(ii) The method of the Job Creation Law is not lawfully recognized: The Plaintiff argued that the method in the formation of the Job Creation Law is not recognized by Law 12/2011. Therefore, it shall be deemed formally invalid. In response to this petition, the Constitutional Court deemed the formation of the law has no particular problems. As such, the Constitutional Court concludes that Law 12/2011 should have been amended prior to the formulation of Omnibus Law.
(iii) Significant changes after the enactment of Job Creation Law infringe the usability, effectiveness, and transparency principles: Indonesia’s House of Representatives (DPR) and the president ratified Job Creation Law on 5 October 2020. However, different versions of the law were widely circulated in public. The contents of these versions are substantially different from that of the official, final version of the law.
For references, below are some of the versions, which were widely circulated:
- 5 October 2020: Job Creation Law was officially enacted by the president and DPR with a 905 (nine hundred and five) pages edition;
- 9 October 2020: Draft of Job Creation Law in 1,052 (one thousand fifty two) pages edition was widely accessed by the public;
- 12 October 2020: Draft of Job Creation Law in 1,035 (one thousand thirty five) pages and final draft of Job Creation Law in 812 pages editions were widely circulated in public.
Members of the House of Representatives testify in MK Judgement 91/2021 that the differences in the drafts and the enacted version of Job Creation Law are limited to wording and formatting errors, not the substantial matters. However, the judges making the comparisons claimed that there are some substantial changes. For instance, Articles 7, 9, and 156 in the drafts are made in different versions. The indigenous community organizations and many people were angry because they had been left out and denied participation since the drafting of the law.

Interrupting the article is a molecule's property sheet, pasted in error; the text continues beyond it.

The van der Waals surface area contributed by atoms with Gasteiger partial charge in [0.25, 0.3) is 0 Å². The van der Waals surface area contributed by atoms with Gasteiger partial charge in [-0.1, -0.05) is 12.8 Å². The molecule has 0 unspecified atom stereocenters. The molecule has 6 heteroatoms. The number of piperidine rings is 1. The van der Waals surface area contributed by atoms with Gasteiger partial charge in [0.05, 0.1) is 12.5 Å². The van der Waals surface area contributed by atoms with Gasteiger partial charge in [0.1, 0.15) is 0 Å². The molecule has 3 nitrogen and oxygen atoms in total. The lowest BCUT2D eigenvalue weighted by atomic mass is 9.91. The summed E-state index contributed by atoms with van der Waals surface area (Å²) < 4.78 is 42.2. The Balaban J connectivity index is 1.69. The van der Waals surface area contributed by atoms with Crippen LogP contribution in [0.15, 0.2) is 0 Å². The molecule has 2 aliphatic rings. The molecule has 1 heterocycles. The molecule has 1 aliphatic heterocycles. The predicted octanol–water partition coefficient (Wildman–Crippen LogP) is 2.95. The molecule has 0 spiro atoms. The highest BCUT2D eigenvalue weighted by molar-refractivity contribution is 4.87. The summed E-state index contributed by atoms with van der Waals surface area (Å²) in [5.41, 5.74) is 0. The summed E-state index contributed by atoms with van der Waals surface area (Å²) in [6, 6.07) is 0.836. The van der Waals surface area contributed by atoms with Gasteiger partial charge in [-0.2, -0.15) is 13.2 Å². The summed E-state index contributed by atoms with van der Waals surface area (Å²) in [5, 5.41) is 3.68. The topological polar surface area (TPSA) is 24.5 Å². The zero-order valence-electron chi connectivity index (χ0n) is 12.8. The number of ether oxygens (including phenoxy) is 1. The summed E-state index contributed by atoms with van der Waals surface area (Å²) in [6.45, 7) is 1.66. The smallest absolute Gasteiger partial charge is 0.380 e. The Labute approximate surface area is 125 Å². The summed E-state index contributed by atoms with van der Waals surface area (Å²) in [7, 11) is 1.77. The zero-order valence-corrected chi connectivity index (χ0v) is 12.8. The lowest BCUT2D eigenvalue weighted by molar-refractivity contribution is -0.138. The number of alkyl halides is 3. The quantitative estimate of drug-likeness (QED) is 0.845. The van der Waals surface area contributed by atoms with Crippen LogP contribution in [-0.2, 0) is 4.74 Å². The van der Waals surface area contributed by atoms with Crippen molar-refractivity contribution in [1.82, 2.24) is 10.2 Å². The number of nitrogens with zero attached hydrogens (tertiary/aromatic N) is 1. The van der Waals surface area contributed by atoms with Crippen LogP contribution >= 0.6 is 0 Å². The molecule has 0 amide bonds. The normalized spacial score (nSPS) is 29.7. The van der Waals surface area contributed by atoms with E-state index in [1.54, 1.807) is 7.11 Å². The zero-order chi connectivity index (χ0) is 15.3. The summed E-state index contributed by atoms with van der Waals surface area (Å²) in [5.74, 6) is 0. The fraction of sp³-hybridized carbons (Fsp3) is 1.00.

(iv) Lack of Public Participation: The Constitutional Court also pointed out the lack of public participation in the process of Job Creation Law, though the court acknowledged several public audiences provided by the government. With regard to this matter, the Constitutional Court encouraged the government to ensure better public participation in the enactment of any new law.
MK Judgement 91/2021: The Constitutional Court has decided that Job Creation Law is in contravention with 1945 Constitution Law and conditionally unconstitutional on procedural grounds. That means, the formation of Job Creation Law is not in accordance with the mandatory procedures stipulated in 1945 Constitution Law and Law 12/2011.
As mentioned in the first paragraph of this article, the Constitutional Court set a two-year deadline for the lawmakers to revise the Job Creation Law to be in accordance with the prevailing laws and regulations. If the revision is not completed after the period, the previous law shall reapply.
Further, the court also forbids the government of Indonesia from issuing any regulation or implementing regulation of Job Creation Law that is strategic in nature and has significant impact on the public. Despite the court’s judgement, Job Creation Law and its implementing regulation shall remain valid under the Indonesian Law, at least, until there is another judgement that orders otherwise. This is to ensure legal certainty and avoid legal vacuum condition.
The above article was prepared by Marshall S. Situmorang (Partner) and Audria Putri (Senior Associate).